To avoid back-flow from toilets in case of flooding the toilet outlets must be separated from common waste water outlets.
Areas/rooms for resting and eating may be required assuring that food for the personnel and the carcasses/meat cannot be mixed.
If sufficient water of drinking quality is available, it will be possible to plan processing and cleaning procedures in a way which assures hygienic products. The water supply may be from the premises own well or from the community supply. Working routines should be planned to economize the consumption of water because of waste water disposal.
Energy supplies will be necessary if the slaughterhouse is more or less automatic. Energy supplies will also be necessary for automatic cleaning and could be provided through windmills, biogas production, fuel and electricity and water could also be heated by solar energy.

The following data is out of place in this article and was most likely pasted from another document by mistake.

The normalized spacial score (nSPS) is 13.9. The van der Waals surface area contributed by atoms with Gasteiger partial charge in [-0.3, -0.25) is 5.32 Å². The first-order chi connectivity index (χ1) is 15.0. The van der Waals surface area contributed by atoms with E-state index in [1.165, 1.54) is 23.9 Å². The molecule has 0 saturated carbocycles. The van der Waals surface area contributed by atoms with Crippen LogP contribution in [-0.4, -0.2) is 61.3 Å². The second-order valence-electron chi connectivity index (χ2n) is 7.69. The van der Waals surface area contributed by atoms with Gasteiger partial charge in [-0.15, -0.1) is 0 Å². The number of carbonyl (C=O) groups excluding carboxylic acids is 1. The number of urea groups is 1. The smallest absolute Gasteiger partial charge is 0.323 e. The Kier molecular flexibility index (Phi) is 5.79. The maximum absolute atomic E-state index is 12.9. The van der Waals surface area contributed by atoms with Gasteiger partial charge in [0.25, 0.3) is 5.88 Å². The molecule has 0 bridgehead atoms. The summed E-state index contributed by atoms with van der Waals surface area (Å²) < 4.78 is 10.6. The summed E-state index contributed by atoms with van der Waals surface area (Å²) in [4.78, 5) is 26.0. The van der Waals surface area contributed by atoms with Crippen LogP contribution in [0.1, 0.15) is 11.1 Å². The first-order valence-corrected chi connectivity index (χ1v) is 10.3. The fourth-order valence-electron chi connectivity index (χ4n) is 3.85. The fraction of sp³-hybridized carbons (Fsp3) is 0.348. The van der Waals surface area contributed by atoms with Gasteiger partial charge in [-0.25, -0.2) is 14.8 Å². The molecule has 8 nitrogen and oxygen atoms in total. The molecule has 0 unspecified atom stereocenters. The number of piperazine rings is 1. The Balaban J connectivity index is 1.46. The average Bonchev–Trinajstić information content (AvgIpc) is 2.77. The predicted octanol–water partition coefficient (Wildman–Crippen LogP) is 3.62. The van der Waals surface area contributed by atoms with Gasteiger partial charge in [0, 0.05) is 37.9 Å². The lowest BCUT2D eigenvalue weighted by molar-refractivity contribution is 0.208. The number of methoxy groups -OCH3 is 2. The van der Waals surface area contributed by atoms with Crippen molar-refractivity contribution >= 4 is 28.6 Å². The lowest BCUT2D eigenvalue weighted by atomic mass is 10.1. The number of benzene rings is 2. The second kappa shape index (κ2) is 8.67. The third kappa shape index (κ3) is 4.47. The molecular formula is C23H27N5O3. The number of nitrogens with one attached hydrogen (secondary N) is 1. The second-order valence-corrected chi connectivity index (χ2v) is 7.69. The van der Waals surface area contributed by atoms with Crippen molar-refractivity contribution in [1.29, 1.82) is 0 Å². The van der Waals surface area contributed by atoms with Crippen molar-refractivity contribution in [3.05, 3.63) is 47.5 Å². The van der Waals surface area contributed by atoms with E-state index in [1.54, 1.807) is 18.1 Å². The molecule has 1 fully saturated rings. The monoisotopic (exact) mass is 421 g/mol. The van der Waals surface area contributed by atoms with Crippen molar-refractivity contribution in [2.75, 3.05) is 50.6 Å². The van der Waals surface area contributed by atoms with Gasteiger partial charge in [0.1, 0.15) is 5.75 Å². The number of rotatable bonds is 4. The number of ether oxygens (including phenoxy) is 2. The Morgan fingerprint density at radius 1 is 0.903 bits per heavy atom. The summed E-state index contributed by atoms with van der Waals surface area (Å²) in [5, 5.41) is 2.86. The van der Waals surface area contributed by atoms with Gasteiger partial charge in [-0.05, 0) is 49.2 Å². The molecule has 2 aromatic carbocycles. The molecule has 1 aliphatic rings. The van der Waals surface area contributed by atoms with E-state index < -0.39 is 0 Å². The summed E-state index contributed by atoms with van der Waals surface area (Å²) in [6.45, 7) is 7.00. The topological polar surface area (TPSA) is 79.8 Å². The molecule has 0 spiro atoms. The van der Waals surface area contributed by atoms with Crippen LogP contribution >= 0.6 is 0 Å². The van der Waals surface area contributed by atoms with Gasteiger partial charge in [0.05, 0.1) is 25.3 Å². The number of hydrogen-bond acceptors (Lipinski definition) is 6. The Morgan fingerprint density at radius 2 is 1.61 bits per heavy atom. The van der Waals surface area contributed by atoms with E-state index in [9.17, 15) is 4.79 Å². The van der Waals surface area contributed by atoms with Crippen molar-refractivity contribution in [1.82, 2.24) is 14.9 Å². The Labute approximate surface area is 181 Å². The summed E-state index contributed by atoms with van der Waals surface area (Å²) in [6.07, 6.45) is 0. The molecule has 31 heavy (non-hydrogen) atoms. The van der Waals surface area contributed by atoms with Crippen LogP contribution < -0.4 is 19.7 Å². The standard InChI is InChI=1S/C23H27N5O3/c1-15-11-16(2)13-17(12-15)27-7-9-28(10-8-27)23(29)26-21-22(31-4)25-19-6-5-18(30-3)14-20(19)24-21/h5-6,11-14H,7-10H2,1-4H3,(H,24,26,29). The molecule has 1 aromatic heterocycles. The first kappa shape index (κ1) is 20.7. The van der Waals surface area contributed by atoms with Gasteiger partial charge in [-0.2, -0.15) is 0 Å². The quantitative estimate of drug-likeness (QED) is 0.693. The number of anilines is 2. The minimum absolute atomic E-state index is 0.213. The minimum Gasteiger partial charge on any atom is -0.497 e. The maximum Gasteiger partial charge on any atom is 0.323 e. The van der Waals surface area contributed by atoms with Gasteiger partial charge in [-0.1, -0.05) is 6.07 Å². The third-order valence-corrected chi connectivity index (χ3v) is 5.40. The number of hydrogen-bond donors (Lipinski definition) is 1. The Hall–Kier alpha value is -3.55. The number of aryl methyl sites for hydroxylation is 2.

If water and energy supplies are sufficient it will be the responsibility of the management of the slaughterhouse to see that these supplies are used efficiently and that sufficient water and energy are used for hygienic purposes.
The elements of hygiene will differ depending on the type of processing. There will be significant differences between the hygiene standard required in a plant manufacturing meat products, which are sold as sliced, prepackaged meat products, and the hygienic standard required in a place where the animals are slaughtered.